• First of all, to save data in your app on the disk, you need a way to convert it into binary data. The standard way of doing this in iOS is to use the Codable protocols. The most common data formats in iOS are property lists and JSON. The latter has become more popular lately since it’s also used to transfer data on the internet.
  • Once you have data in binary format, you need a way to store it. The Foundation framework offers a simple API to store files in the file system. This is the standard choice to store the user’s data.
  • If instead, you want to store the app’s configuration, Foundation offers a Preferences system.
  • Most data has a hierarchical structure. At times, though, you’ll have data with complex relationships. For that, you can use Core Data. Beware though that this is a huge framework that takes some time to learn. Many developers think that Core Data is the only storage solution available in iOS. In reality, it’s the most complex one.

Databases and the SQL language

Databases are another way of storing data. They are used on many platforms, from the web to mobile apps.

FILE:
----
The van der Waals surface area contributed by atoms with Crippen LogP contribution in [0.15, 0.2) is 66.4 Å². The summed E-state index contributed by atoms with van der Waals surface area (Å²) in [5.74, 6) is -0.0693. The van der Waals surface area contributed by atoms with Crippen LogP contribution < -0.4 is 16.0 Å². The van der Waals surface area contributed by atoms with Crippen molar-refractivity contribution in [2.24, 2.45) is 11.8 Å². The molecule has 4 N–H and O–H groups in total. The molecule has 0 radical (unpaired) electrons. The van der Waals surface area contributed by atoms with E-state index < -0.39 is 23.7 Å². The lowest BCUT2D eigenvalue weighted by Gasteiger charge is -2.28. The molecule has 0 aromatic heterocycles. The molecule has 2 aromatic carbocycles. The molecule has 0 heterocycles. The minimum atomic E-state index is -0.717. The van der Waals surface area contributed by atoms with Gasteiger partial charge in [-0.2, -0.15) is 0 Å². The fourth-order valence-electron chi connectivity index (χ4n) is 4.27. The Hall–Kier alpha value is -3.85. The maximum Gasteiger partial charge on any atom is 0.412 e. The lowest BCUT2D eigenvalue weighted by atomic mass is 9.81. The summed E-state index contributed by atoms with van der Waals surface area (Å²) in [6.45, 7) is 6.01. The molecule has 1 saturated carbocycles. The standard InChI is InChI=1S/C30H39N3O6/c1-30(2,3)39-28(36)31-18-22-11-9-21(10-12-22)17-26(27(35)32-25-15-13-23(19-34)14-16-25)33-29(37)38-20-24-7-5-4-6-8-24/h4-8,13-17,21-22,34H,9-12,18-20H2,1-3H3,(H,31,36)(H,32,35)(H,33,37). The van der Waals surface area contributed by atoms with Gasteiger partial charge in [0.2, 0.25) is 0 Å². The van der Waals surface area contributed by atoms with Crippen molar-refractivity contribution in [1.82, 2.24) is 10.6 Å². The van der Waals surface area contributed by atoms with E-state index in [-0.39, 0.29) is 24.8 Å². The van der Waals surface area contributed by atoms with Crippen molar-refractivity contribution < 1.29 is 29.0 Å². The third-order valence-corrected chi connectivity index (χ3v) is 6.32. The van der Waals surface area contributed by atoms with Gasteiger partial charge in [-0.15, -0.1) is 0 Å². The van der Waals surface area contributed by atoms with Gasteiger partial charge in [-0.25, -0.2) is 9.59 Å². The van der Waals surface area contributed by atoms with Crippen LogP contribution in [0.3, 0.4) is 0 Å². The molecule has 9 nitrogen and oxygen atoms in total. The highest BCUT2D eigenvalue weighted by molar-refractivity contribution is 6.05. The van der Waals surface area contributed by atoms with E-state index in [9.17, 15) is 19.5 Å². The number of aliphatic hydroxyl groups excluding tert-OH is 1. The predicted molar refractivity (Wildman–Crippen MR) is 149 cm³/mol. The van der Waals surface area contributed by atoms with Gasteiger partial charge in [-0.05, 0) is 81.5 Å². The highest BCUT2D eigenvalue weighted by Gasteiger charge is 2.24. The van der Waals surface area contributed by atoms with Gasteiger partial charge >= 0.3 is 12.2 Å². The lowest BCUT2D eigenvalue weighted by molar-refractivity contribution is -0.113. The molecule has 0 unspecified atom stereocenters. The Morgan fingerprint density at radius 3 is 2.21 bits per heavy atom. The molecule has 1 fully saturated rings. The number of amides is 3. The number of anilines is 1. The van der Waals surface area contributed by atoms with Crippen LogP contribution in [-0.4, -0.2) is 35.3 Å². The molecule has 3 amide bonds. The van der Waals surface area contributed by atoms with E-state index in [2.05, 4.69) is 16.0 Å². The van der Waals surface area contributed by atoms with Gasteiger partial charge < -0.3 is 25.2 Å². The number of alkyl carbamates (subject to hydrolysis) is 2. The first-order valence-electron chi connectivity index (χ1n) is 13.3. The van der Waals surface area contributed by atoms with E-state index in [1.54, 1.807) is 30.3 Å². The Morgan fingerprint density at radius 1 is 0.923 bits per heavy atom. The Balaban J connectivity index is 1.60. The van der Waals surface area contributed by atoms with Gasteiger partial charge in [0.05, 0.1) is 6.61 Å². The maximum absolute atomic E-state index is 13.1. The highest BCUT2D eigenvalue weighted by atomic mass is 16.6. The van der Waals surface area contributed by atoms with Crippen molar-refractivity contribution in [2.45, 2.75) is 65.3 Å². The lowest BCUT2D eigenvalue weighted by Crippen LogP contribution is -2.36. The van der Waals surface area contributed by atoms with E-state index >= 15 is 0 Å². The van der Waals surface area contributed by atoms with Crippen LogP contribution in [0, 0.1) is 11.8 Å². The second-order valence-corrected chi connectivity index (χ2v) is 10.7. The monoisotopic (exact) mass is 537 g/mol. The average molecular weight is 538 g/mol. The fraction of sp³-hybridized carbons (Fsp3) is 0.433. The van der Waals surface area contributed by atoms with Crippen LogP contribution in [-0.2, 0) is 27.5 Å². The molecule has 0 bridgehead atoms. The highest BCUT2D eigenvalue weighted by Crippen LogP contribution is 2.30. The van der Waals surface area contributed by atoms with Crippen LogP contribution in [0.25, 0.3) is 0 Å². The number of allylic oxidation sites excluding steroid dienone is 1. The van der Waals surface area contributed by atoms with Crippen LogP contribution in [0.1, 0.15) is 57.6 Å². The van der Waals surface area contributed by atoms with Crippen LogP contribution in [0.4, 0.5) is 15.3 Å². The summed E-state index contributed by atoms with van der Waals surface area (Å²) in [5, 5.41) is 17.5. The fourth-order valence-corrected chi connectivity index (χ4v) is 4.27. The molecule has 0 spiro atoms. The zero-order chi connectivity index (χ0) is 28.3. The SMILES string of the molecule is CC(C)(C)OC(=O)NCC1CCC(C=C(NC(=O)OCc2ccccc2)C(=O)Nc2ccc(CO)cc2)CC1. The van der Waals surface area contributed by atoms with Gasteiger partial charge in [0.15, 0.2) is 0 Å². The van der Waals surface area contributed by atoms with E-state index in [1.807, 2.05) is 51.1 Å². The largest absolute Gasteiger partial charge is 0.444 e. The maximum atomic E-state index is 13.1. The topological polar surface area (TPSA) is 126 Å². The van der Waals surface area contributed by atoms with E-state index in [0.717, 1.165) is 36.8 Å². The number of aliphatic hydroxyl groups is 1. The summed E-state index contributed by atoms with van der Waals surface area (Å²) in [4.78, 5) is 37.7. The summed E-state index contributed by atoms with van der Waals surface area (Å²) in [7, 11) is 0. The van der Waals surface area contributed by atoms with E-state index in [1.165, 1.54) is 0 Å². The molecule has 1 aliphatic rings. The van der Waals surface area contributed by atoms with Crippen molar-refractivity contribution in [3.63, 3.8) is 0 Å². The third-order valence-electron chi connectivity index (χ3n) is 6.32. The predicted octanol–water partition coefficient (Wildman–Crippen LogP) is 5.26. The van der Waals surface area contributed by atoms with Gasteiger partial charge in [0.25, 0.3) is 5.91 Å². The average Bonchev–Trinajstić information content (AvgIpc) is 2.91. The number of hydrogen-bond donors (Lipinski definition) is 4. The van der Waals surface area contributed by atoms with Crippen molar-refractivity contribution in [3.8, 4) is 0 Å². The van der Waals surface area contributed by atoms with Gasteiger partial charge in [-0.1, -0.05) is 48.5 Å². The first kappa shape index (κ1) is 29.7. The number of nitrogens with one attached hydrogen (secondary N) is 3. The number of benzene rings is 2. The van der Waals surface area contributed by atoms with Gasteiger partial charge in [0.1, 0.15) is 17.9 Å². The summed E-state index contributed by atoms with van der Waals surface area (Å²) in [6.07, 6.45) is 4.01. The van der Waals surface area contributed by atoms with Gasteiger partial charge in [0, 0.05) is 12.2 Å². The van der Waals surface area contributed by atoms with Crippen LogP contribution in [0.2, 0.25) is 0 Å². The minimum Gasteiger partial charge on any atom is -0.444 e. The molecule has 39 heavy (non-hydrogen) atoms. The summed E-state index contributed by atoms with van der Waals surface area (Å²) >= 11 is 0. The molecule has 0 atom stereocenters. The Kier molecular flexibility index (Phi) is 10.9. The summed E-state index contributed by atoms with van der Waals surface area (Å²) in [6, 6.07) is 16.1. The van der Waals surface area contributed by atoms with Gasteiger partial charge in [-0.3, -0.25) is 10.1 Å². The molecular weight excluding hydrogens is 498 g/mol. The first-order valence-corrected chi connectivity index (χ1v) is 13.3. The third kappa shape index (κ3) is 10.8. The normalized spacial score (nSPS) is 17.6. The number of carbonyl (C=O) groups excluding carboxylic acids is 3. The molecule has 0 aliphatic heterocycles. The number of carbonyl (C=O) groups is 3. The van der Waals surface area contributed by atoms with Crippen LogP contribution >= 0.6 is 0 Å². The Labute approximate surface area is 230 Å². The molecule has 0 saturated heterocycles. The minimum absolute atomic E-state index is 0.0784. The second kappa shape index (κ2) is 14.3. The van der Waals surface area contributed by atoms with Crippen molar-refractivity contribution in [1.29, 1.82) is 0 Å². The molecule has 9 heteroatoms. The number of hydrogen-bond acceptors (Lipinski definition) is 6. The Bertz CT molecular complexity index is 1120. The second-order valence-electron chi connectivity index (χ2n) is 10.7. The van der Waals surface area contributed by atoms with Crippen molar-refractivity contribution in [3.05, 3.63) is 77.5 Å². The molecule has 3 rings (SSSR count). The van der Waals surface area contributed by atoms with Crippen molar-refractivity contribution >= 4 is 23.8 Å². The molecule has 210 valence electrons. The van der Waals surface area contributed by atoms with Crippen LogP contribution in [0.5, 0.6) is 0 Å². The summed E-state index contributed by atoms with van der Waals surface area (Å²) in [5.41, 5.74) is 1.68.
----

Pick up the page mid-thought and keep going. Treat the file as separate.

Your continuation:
Managing a database is much more complicated than the storage solutions I listed above, and that’s why it deserves its own section.

iOS uses SQLite, which is a relational database. SQLite is a multiplatform technology, so your knowledge will be transferrable too. Still, you won’t have to deal with it often. In more than ten years, only a few of the projects I worked on used SQLite.

First of all, to work with relational databases, you need to understand how to design their tables using the Entity-relationship model.

Once you have the tables in place, you manage their data using a specific language called SQL. This is not a programming language like Swift, but a querying language that allows you to combine and filter data.

Learning databases and takes time. You should pick this option only when needed.

Networking and REST APIs

Many modern apps get their data from the internet.

The Foundation framework offers a URL loading system, but learning to perform network requests in your apps is also not as straightforward as learning to use a few new classes.